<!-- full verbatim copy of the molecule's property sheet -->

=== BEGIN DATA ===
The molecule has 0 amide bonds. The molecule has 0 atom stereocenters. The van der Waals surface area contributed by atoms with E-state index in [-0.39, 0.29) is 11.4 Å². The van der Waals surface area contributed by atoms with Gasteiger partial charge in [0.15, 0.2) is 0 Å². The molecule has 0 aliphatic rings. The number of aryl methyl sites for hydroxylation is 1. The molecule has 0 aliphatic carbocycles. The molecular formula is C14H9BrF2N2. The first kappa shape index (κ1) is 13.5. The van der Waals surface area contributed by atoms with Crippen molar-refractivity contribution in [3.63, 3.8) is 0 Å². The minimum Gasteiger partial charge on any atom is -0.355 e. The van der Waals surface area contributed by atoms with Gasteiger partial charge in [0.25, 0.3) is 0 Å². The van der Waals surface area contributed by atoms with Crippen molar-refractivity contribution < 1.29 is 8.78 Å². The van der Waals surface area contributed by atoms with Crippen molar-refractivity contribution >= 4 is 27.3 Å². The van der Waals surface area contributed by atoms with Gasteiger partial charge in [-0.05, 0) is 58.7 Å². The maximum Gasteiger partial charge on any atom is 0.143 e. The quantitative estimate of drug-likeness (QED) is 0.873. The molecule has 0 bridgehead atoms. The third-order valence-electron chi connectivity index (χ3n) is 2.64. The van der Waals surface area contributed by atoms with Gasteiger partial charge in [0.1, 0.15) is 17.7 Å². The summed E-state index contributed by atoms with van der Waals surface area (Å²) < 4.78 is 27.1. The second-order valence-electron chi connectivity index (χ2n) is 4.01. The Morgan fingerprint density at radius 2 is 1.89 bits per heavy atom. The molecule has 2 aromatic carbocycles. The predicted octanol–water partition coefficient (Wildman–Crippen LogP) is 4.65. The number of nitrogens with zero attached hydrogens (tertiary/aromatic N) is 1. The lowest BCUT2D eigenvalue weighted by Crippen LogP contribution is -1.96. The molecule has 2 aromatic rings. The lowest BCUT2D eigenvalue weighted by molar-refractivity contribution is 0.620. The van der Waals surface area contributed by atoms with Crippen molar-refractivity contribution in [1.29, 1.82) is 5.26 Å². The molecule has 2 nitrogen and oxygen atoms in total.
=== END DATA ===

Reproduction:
The molecule has 0 amide bonds. The molecule has 0 atom stereocenters. The van der Waals surface area contributed by atoms with E-state index in [-0.39, 0.29) is 11.4 Å². The van der Waals surface area contributed by atoms with Gasteiger partial charge in [0.15, 0.2) is 0 Å². The molecule has 0 aliphatic rings. The number of aryl methyl sites for hydroxylation is 1. The molecule has 0 aliphatic carbocycles. The molecular formula is C14H9BrF2N2. The first kappa shape index (κ1) is 13.5. The van der Waals surface area contributed by atoms with Crippen molar-refractivity contribution in [3.63, 3.8) is 0 Å². The minimum Gasteiger partial charge on any atom is -0.355 e. The van der Waals surface area contributed by atoms with Gasteiger partial charge in [0.25, 0.3) is 0 Å². The van der Waals surface area contributed by atoms with Crippen molar-refractivity contribution < 1.29 is 8.78 Å². The van der Waals surface area contributed by atoms with Crippen molar-refractivity contribution >= 4 is 27.3 Å². The van der Waals surface area contributed by atoms with Gasteiger partial charge in [-0.05, 0) is 58.7 Å². The maximum Gasteiger partial charge on any atom is 0.143 e. The quantitative estimate of drug-likeness (QED) is 0.873. The molecule has 0 bridgehead atoms. The third-order valence-electron chi connectivity index (χ3n) is 2.64. The van der Waals surface area contributed by atoms with Gasteiger partial charge in [0.1, 0.15) is 17.7 Å². The summed E-state index contributed by atoms with van der Waals surface area (Å²) < 4.78 is 27.1. The second-order valence-electron chi connectivity index (χ2n) is 4.01. The Morgan fingerprint density at radius 2 is 1.89 bits per heavy atom. The molecule has 2 aromatic carbocycles. The predicted octanol–water partition coefficient (Wildman–Crippen LogP) is 4.65. The number of nitrogens with zero attached hydrogens (tertiary/aromatic N) is 1. The lowest BCUT2D eigenvalue weighted by Crippen LogP contribution is -1.96. The molecule has 2 aromatic rings. The lowest BCUT2D eigenvalue weighted by molar-refractivity contribution is 0.620. The van der Waals surface area contributed by atoms with Crippen molar-refractivity contribution in [1.29, 1.82) is 5.26 Å². The molecule has 2 nitrogen and oxygen atoms in total.